The wrecks of the longliners “Moresko 1” and “Lyn” were also further damaged in the storm. Powerful waves ripped open the decks of the “Lyn”.


Toothfish Vessel Licensing Begins

“Protegat” is both a jigger and a longliner

The first of eight vessels that will receive licenses to fish for toothfish in the South Georgia Maritime Zone started arriving for inspection at the end of the month.

The toothfish season starts on May 1st, the first long-lining vessel to arrive for pre-license inspection and licensing was “Viking Bay”, followed by “Argos Georgia”, “Protegat” and “Argos Helena”. Two more longliners are due to arrive on May 1st, with the final two vessels in the next fortnight.

Two of the vessels licensed so far are of special interest. The new “Argos Helena” is set up so the fishing line is recovered into the vessel through a moonpool, an opening in the bottom of the hull, allowing the fishermen to remain indoors for the tricky work of gaffing the fish aboard. This method of hauling the long-line inside has other advantages: it helps prevent birds being caught in the line; and any fish that fall off the hooks into the moonpool can usually be recovered, fish that would normally be lost by the more normal method of recovering the line over the side of the vessel. Whereas most of the toothfish vessels can only long-line, the adaptable vessel “Protegat” is both a longliner and a jigger.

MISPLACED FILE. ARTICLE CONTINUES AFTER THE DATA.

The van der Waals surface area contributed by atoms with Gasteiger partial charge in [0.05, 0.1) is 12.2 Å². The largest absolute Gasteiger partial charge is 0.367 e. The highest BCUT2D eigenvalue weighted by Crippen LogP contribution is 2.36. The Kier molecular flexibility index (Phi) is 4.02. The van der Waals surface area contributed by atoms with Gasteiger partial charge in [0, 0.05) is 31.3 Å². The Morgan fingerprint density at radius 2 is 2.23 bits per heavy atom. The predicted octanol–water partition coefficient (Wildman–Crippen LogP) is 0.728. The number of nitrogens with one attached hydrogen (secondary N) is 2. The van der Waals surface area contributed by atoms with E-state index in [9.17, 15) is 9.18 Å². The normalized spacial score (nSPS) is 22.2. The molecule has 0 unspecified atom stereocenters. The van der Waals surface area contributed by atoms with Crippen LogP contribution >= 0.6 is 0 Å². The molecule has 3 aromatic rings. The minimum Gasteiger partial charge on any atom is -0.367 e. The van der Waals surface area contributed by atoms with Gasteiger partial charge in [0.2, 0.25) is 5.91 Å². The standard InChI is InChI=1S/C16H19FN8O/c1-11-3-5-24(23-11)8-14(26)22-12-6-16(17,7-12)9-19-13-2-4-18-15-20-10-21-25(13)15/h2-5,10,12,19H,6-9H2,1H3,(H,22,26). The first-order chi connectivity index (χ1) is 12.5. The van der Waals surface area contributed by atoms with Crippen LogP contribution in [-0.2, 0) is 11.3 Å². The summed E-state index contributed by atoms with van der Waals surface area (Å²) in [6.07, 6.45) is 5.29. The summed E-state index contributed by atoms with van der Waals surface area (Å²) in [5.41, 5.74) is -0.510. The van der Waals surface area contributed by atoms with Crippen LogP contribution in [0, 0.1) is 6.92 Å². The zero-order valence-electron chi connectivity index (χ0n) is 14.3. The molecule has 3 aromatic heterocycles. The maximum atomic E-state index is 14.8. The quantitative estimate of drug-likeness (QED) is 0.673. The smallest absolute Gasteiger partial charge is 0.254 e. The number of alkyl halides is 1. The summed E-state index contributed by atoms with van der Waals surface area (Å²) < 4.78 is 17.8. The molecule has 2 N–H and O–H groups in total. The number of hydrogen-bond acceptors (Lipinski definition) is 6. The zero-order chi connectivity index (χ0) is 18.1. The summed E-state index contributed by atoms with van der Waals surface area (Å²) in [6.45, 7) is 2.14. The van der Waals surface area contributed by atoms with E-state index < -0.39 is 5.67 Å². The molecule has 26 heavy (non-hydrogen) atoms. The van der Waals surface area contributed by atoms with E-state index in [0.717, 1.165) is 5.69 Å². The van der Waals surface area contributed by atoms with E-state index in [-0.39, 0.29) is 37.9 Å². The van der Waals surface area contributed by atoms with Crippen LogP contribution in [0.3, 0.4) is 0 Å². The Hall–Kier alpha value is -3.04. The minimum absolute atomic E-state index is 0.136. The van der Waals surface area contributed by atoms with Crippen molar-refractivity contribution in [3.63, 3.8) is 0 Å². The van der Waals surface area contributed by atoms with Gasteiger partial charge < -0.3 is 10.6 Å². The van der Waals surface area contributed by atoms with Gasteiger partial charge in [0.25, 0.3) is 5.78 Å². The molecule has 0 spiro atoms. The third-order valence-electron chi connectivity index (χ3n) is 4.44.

A Long Way from the Builders Merchants!

The Morrison FI Ltd team building the new base at Bird Island urgently needed some equipment, lack of which was delaying their work. On April 5th, a Falkland based RAF Hercules aircraft of 1312 flight came to the rescue by airdropping the equipment into Cumberland Bay, which were picked up by the waiting GSGSSI harbour launches, then transferred to the BAS ship “JCR” and taken up to Bird Island. The whole operation went smoothly in perfect weather conditions.


The airdrop of urgently needed spares is recovered by boat in Cumberland Bay. Photo by AA Dean


Construction of the new base building at Bird Island is progressing well. The main shell of the new building is up and is now being fitted out. The small team of builders expect to remain on the island until June.



The new base at Bird island under construction. Photo by Pat Lurcock


Family News

The Commissioner for South Georgia and the South Sandwich Islands Mr Howard Pearce and his wife Caroline recently announced that Caroline is pregnant and expecting the baby to be born in September.


Bittercress Fight over for Winter

The fight to eradicate the aggressively invasive plant Cardamine flexuosa (Bittercress) at KEP continues.